US group accused over cancer fraud
Updated: 2012-02-02 19:52
SHANGHAI - A prominent Chinese science organization has slammed an American medical institute, accusing its doctors of deceiving Chinese patients with a controversial cancer treatment.
Li Qingchen, a doctor and member of Scientific Squirrels, a Chinese organization dedicated to the dissemination of scientific knowledge, said Thursday that the American Academy of Anti-Aging Medicine (A4M) has been using an unapproved cancer therapy to swindle Chinese patients.
Li added that the American Cancer Society has found no evidence that the cancer treatment being used by A4M benefits cancer patients.
The Chinese representative office of A4M claimed on its website that it could offer a "breakthrough cancer therapy" developed by Dr. Stanislaw Burzynski, who asserts that cancer can be treated with antineoplastons, a group of amino acids and petides normally found in urine and blood.
The organization also posted dozens of promotional videos and blogs on Sina Weibo, a popular Chinese microblogging site.
Scientific Squirrels said the antineoplaston therapy is only in its second phase of clinical trials and has not been approved by the US Food and Drug Administration (FDA) to be sold in the market, citing an introduction from the National Cancer Institute in America.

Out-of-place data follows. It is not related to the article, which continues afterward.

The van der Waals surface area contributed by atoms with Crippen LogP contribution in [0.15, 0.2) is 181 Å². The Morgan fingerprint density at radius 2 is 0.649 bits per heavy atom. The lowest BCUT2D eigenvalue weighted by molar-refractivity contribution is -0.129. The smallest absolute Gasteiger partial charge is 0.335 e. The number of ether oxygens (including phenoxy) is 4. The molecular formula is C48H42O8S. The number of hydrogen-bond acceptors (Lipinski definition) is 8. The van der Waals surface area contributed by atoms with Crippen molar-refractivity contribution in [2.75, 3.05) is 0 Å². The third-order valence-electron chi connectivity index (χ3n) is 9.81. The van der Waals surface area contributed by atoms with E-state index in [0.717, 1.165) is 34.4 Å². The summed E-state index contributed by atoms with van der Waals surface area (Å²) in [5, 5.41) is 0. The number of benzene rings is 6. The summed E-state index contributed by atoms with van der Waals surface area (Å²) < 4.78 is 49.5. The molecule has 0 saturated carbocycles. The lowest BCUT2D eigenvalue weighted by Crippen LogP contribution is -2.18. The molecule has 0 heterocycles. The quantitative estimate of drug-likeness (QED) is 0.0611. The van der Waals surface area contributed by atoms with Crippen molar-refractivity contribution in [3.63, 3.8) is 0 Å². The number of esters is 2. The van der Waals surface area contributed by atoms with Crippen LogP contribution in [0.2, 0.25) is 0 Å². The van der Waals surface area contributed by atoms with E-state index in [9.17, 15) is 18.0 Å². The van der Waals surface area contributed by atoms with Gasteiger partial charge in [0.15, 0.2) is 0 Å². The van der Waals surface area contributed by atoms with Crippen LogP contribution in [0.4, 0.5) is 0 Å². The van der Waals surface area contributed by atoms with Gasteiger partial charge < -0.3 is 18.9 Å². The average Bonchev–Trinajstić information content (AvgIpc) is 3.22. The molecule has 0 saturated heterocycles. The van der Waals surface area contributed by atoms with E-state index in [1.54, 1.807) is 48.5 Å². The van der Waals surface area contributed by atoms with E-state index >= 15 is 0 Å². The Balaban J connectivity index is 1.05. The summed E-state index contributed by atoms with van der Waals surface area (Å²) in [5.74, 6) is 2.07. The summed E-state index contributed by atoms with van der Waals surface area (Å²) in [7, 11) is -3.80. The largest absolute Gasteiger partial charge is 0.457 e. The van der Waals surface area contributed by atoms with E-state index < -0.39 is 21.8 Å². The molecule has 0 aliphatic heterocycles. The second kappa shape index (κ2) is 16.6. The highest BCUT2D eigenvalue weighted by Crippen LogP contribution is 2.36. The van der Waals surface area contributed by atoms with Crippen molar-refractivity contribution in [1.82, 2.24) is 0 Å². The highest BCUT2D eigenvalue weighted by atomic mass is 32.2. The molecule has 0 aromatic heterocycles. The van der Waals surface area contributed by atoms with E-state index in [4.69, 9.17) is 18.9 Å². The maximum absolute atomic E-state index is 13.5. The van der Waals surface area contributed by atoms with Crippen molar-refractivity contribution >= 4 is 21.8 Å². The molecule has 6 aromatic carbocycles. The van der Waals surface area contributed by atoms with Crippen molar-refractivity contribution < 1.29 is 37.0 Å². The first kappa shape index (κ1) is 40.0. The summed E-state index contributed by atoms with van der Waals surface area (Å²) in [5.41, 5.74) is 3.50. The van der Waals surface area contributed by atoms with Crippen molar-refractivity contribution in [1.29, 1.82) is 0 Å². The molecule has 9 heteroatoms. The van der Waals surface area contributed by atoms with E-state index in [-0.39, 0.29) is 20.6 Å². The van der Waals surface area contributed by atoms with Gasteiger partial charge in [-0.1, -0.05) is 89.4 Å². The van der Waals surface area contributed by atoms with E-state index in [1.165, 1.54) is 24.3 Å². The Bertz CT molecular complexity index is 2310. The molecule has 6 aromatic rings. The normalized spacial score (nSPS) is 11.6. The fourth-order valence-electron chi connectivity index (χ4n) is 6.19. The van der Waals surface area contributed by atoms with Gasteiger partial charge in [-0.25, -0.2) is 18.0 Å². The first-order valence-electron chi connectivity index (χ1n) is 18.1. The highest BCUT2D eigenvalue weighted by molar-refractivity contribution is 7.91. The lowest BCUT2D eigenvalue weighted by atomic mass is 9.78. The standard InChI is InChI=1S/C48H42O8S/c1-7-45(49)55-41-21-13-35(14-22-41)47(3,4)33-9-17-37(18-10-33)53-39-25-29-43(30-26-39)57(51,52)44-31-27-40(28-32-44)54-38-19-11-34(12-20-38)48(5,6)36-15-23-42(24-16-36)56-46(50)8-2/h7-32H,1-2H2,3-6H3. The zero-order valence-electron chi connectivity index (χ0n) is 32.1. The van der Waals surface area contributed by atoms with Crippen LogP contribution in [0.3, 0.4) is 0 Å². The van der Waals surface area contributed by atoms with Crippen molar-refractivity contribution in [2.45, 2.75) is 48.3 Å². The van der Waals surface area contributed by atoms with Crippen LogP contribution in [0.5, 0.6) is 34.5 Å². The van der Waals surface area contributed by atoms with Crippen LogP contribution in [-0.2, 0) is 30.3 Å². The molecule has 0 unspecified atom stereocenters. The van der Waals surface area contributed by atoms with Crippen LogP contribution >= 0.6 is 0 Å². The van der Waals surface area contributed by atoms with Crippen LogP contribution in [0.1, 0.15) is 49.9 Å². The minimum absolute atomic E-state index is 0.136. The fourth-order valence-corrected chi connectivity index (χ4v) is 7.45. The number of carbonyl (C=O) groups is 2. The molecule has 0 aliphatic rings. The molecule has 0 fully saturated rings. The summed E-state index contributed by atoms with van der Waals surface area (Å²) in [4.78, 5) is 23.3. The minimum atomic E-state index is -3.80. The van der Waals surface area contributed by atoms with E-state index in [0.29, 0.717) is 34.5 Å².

"It is suspected that Chinese patients have been tricked into going to America to be laboratory rats," Li said.
The FDA has permitted antineoplaston therapy to be used at Buzynski's clinic, although the agency issued a warning letter to the Burzynski Research Institute in 2009, stating that its institutional review board "did not adhere to the applicable statutory requirements and FDA regulations governing the protection of human subjects."
Responding to the accusation from Scientific Squirrels, A4M's representative office said it has sent letters to Scientific Squirrels and Li Qingchen.
The Chinese State Food and Drug Administration has not included antineoplastons on its list of approved imported drugs, according to the administration's website.
"I have never heard of antineoplastons," said Yu Xiong, deputy president of the Shanghai Institute of Pharmaceutical Industry.
The research institute can unveil the drug's phase two clinical data, but is not allowed to brand its effects, Yu said.
Wang Youzhi, director of the inspection department of the Shanghai Food and Drug Administration, said advertisements for phase-two trial drugs are forbidden in China, and the drugs can be treated as counterfeit medicine if they are found to be sold on the market.
Wang added that China does not permit any representative offices to charge fees for conducting operations.